Neonatal consultant Erik Strandness explores scientific method and the intelligent design movement in light of an Unbelievable? conversation on the topic

Is Intelligent Design (ID) advancing or retreating? Casey Luskin of the Discovery Institute and editor of The Comprehensive Guide to Science and Faith sat down with science historian Adam Shapiro, co-author of Science and Religion: A very short introduction to discuss this question. Luskin argued that the Intelligent Design movement is gaining new converts and has never been stronger, especially in academia. Shapiro brought his expertise to the table to assess whether that optimism is warranted by evaluating the history of the movement.

 
 

Scientific method

One of the major critiques of ID is that it isn’t science. Is this true? Is ID guilty of bypassing the scientific method in order to give God the best seat at the science table? Is ID a fringe movement or the very foundation of science itself? 

Merriam Webster defines the scientific method as principles and procedures for the systematic pursuit of knowledge involving the recognition and formulation of a problem, the collection of data through observation and experiment, and the formulation and testing of hypotheses. Sadly, we are led to believe that this method is restricted to scientists armed with test tubes, spectrometers and electron microscopes and forget that this “method” is just a fancy name for what every human being does on a daily basis. 

A little child sees a glowing element on a stove and explores it with her senses to determine its nature. She discovers it’s warm and reaches out to touch it and finds that not only is it painful but also leaves a blister. She concludes that warm glowing objects should be approached with caution. 

Just because a heating element, the pain sensation and a blister can be more completely explained by a scientist doesn’t mean that the child hasn’t engaged in science. The scientific method is just a description of the process the mind goes through as it navigates the world.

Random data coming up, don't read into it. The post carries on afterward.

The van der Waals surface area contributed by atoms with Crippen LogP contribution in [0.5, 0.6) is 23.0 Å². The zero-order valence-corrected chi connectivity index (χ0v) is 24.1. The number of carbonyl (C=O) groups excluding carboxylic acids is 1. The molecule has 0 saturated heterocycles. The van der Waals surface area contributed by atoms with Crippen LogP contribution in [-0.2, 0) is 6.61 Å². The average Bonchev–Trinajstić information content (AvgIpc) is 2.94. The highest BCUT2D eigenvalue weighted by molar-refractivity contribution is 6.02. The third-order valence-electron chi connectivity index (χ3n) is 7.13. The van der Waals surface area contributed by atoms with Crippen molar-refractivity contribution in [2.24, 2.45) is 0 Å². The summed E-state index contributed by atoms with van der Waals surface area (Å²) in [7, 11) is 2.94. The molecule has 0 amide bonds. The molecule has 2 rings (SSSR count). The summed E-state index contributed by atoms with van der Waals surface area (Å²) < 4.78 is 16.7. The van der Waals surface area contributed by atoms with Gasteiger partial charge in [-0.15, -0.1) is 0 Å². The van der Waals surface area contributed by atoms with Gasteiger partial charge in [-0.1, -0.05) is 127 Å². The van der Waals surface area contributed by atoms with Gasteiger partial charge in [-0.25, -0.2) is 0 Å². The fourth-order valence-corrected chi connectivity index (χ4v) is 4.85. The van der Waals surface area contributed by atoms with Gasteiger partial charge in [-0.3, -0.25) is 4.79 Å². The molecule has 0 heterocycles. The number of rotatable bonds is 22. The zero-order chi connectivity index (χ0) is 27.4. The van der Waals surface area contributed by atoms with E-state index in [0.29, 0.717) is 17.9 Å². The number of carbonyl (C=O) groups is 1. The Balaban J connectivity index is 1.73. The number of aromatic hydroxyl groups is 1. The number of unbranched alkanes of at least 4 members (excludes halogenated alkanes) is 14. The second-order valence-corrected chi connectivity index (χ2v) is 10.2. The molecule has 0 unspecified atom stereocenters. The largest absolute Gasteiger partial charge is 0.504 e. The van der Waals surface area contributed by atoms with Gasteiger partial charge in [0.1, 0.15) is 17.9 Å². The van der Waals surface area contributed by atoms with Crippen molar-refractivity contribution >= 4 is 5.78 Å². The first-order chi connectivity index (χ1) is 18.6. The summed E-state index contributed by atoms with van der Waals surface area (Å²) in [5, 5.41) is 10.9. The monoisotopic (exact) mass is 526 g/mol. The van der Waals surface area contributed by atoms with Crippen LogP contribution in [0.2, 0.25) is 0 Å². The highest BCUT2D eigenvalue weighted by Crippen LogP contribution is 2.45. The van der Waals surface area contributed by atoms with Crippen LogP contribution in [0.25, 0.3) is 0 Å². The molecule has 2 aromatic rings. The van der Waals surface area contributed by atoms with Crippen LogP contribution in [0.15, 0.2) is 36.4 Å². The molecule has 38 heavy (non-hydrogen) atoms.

Let us reason together

Science can be conducted whether or not one believes in a higher power, therefore, the conflict between faith and science is not at the practical level. The real bone of contention is the metaphysical missing link between the motivation to do science and its actual practice. 

Why, if nature is the product of random genetic mistakes filtered through the cruel colander of natural selection, do we investigate the world when we know the answer is always fitness and fecundity? Isn’t science more compelling if we view it as a hidden corpus of algorithms, mechanisms, and nano-technology rather than pages out of a survival manual? 

If you believe that nature exists because it won a cosmic lottery then science is reduced to finding a needle in a haystack but if you believe that it was designed, you expect to find something of interest in every piece of straw. 

Science assumes that every time it asks nature a question it will receive a coherent, elegant and mechanically sound answer. Assuming a designing intelligence behind the world not only makes this possible but transforms every science experiment into a conversation with God. 

Babbling brooks are elevated to streams of divine thought and galactic redshifts become the joyous ruminations of the heavens declaring. Belief in God, contrary to the opinion of many atheists, doesn’t stop scientific inquiry but rather gives it a green light to make its way down the scientific road less travelled. 

ID doesn’t fear data but sees it as more opportunities for God and man to sit down and reason together. The problem is that when a scientist reduces the world to matter in motion his or her lab coat becomes a spiritual straight jacket.